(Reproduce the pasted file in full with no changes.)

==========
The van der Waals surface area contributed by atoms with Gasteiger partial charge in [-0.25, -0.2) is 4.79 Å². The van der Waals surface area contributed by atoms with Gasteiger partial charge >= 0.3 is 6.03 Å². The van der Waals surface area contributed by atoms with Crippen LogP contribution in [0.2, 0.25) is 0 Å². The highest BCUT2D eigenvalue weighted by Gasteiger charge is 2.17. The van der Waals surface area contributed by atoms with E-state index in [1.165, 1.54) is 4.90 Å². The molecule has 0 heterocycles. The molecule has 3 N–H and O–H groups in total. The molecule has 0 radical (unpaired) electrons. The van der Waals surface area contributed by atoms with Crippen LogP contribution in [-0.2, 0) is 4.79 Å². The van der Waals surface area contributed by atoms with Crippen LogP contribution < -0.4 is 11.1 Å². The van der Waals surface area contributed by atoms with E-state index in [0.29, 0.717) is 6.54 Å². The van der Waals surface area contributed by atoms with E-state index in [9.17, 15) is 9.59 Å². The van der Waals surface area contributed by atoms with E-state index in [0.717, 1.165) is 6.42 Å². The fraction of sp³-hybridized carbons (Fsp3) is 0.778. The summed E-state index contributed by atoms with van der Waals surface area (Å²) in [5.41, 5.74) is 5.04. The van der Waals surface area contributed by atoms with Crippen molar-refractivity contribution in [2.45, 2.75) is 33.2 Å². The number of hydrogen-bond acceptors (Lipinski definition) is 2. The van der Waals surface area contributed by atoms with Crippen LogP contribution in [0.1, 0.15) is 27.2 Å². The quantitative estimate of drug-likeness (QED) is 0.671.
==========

The van der Waals surface area contributed by atoms with Gasteiger partial charge in [-0.25, -0.2) is 4.79 Å². The van der Waals surface area contributed by atoms with Gasteiger partial charge >= 0.3 is 6.03 Å². The van der Waals surface area contributed by atoms with Crippen LogP contribution in [0.2, 0.25) is 0 Å². The highest BCUT2D eigenvalue weighted by Gasteiger charge is 2.17. The van der Waals surface area contributed by atoms with E-state index in [1.165, 1.54) is 4.90 Å². The molecule has 0 heterocycles. The molecule has 3 N–H and O–H groups in total. The molecule has 0 radical (unpaired) electrons. The van der Waals surface area contributed by atoms with Crippen LogP contribution in [-0.2, 0) is 4.79 Å². The van der Waals surface area contributed by atoms with Crippen LogP contribution < -0.4 is 11.1 Å². The van der Waals surface area contributed by atoms with E-state index in [0.29, 0.717) is 6.54 Å². The van der Waals surface area contributed by atoms with E-state index in [9.17, 15) is 9.59 Å². The van der Waals surface area contributed by atoms with E-state index in [0.717, 1.165) is 6.42 Å². The fraction of sp³-hybridized carbons (Fsp3) is 0.778. The summed E-state index contributed by atoms with van der Waals surface area (Å²) in [5.41, 5.74) is 5.04. The van der Waals surface area contributed by atoms with Crippen molar-refractivity contribution in [2.45, 2.75) is 33.2 Å². The number of hydrogen-bond acceptors (Lipinski definition) is 2. The van der Waals surface area contributed by atoms with Crippen LogP contribution in [0.1, 0.15) is 27.2 Å². The quantitative estimate of drug-likeness (QED) is 0.671.